Confusing "Mean" With "Tough"

The question often comes up, why are people so mean to the homeless?   Of course not everyone is mean towards homeless people.  There is still some compassion left in the world.   But when it comes to the subject of homelessness, some people’s meanness has no boundaries.  To them, even murder is justified.   They believe homeless people deserve the mistreatment they receive at the hands of others.  Some actually believe that such mistreatment will motivate the homeless to not be homeless.   Nothing could be further from the truth, but that doesn’t stop the meanness, the hate, that homeless people are subjected to on a daily basis.

So, why does this happen?   This is what I think:  Our society places a premium on “winning.”  Of course, nothing is wrong with winning, in and of itself, but when winning is placed above other more important aspects of life, it becomes a problem.   It is not easy to win, competition is everywhere, and beating the competition if often difficult.  To meet the difficulties that come along in life, a person must be able to withstand the forces working against them.   This requires people to develop a certain resiliency, a  level of toughness.    This leads to the next obvious question,  how much toughness is enough?  Answering this question is where some people start to get into trouble.

Our American society is dominated by Capitalism and the competition that Capitalism inspires.   Although Capitalism is only a financial economy method, its methods have permeated every aspect of American life.  Today, we are hard pressed to find any area of American life that isn’t infected with competition, even parenting.   So, we find it necessary to teach ourselves, and our children, how to survive in this world of constant competition.  And thus we lose our ability to exercise other fundamental aspects of our humanity, such as compassion.   We tell ourselves that winning is the best thing we can do.   Because of this we tell ourselves that competition and it’s methods are good things, conversely we tell ourselves that non-competitive aspects of humanity are bad, or wrong.   Our humanity suffers for this.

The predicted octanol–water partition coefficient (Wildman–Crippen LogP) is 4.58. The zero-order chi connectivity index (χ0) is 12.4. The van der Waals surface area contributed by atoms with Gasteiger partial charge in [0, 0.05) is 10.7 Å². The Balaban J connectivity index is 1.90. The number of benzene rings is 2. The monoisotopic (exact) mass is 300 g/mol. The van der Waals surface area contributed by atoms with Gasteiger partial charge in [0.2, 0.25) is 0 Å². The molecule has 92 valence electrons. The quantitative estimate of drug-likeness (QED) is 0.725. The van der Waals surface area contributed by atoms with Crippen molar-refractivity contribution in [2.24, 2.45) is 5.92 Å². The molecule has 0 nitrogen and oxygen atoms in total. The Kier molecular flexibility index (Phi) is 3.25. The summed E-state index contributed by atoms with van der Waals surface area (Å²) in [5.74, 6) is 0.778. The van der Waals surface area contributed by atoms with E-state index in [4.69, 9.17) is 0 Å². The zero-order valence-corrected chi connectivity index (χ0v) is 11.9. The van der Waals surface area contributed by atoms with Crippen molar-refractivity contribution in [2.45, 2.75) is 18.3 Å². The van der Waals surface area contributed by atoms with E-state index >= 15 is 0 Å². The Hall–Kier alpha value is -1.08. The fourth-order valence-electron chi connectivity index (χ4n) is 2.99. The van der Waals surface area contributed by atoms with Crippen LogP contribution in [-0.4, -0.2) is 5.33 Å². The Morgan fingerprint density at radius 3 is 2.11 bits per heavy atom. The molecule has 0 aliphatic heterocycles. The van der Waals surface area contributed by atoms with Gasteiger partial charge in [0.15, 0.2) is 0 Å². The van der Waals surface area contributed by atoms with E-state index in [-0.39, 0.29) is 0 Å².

“Sweep the leg, Johnny” – Remember that movie quote?
The War Prayer” by Mark Twain, would be something to familiarize ourselves with as well. (The desire to “win” is inextricably tied to a desire for everyone else to lose.)

For some people, striking a balance in achieving success and being compassionate towards others, is achievable.  But for others, it is not.  Winning becomes their only goal in life.  When that happens, any action that leads toward a “win” is deemed acceptable.    The worst of this mindset comes out when these people raise their children.  Instead of instructing their kids how to be resilient and persevere, they actually teach their children how to be mean spirited.  Often, instead of striving for the “win”, their kids will focus more on making others lose.   These kids are also, in the process of learning how to “win”, are given the idea that weakness, or any expression of it bad, wrong, and deserving of punishment – as they were punished by their parents when exhibited signs of weakness, or frailty.

When these kids become aware of homelessness, they perceive the homeless as weak.  And, in wanting to correct a wrong, they believe that what homeless people need and deserve is to be punished for being homeless.


About Kevin Barbieux

I have been diagnosed as being chronically homeless. I write about my experiences and opinions of being homeless
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